Publications involving 1000s of women from numerous countries.
The BREAST-Q is a rigorously developed patient-reported outcome measure for use in cosmetic and reconstructive breast surgery and clinical practice. The BREAST-Q was developed from concept elicitation interviews with 48 women having different forms of breast surgery (augmentation, reduction, and reconstruction). To establish content validity, we conducted focus groups and pilot testing with 58 women, and final cognitive debriefing interviews with 30 women. We also obtained input from clinical experts. The BREAST-Q was then field-tested in a sample of 1950 women (401 augmentation). A further psychometric validation study was performed in an independent sample of 817 women (158 augmentation). Since its publication in 2009, the BREAST-Q has been licensed for use by more than 4000 clinicians and researchers in >75 countries.
The BREAST-Q conceptual framework covers 2 domains: quality of life, and patient satisfaction. We developed independent modules for augmentation, reduction/mastopexy, and breast cancer (mastectomy, breast-conserving therapy, reconstruction). Each module is composed of multiple independently functioning scales. The variety of scales provides flexibility to choose the subset of scales best suited to measure the outcomes of interest in any given study or clinical situation. The modular structure, with individually scored scales, offers an advantage of adding new scales to fill any gap as these are identified. To this end, our team recently performed 58 new concept elicitation interviews and developed new scales for the cancer module, and a utility module for use in health economic studies. We are also developing a breast implant illness module.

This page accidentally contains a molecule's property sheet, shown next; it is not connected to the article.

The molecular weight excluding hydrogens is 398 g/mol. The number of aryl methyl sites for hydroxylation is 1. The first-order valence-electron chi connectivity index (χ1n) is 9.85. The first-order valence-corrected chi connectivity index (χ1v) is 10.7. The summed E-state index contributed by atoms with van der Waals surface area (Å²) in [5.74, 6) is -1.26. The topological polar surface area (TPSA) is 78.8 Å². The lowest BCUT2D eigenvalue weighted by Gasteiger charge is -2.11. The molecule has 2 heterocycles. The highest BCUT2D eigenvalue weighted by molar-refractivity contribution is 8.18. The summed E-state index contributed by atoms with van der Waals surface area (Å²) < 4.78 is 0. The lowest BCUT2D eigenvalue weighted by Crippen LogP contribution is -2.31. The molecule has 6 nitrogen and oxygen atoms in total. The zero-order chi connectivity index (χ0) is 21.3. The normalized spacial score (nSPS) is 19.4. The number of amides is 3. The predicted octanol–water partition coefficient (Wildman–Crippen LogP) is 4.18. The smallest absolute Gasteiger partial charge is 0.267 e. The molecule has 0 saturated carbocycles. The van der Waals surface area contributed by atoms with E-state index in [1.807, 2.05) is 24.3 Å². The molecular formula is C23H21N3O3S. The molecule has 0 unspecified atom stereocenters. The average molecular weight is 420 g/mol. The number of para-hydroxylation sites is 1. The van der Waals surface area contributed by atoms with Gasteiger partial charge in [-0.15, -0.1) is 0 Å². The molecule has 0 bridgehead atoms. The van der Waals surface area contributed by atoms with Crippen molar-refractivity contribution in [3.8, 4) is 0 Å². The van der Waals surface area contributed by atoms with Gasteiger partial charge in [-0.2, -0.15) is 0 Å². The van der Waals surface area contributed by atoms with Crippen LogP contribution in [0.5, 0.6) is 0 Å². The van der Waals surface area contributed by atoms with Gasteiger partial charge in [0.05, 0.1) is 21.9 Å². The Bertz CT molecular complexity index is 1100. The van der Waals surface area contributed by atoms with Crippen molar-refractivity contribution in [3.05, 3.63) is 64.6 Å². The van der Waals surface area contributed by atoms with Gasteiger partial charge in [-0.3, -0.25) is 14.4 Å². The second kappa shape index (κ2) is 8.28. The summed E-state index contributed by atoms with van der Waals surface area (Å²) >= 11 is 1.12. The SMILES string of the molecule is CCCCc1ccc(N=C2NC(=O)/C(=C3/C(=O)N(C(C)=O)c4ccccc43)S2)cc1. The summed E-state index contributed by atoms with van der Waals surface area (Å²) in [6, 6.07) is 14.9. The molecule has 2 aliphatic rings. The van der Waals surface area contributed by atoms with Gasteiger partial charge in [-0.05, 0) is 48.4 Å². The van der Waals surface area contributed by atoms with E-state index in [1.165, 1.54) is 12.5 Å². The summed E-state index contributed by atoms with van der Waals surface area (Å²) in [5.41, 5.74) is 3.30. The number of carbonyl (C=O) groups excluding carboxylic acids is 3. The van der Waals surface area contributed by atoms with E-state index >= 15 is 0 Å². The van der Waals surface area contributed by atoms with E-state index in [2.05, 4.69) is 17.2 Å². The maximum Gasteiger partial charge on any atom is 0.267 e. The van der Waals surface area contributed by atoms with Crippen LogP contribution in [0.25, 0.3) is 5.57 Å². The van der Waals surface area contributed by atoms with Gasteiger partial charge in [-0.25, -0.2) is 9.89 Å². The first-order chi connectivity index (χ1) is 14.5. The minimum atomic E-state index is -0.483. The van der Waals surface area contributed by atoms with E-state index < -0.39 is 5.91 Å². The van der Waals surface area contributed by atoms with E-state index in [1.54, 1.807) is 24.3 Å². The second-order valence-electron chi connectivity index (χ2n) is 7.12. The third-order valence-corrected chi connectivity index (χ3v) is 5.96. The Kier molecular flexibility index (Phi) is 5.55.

The BREAST-Q module for women who undergo breast augmentation includes 9 independently functioning scales that measure outcomes and experience of health care from the patient perspective. Clinicians and researchers are able to administer the subset of scales relevant to their situation.
Measures psychosocial well-being with items that ask about body image and a woman’s confidence in social settings.
Measures pain and tightness and difficulty with physical activities, such as running or exercising.
Asks about feelings of sexual attractiveness (clothed and unclothed), sexual confidence, and comfort level during sex.
Items cover breast size, how bras fit, and appearance in the mirror clothed or unclothed, as well as how the breasts feel to the touch.
Four scales measure patients’ experience of healthcare. The first scale measures satisfaction with information and the other 3 scales measure satisfaction with members of the healthcare team, i.e., surgeon, medical team, and office staff.
Measures the outcome of surgery and whether or not expectations were met.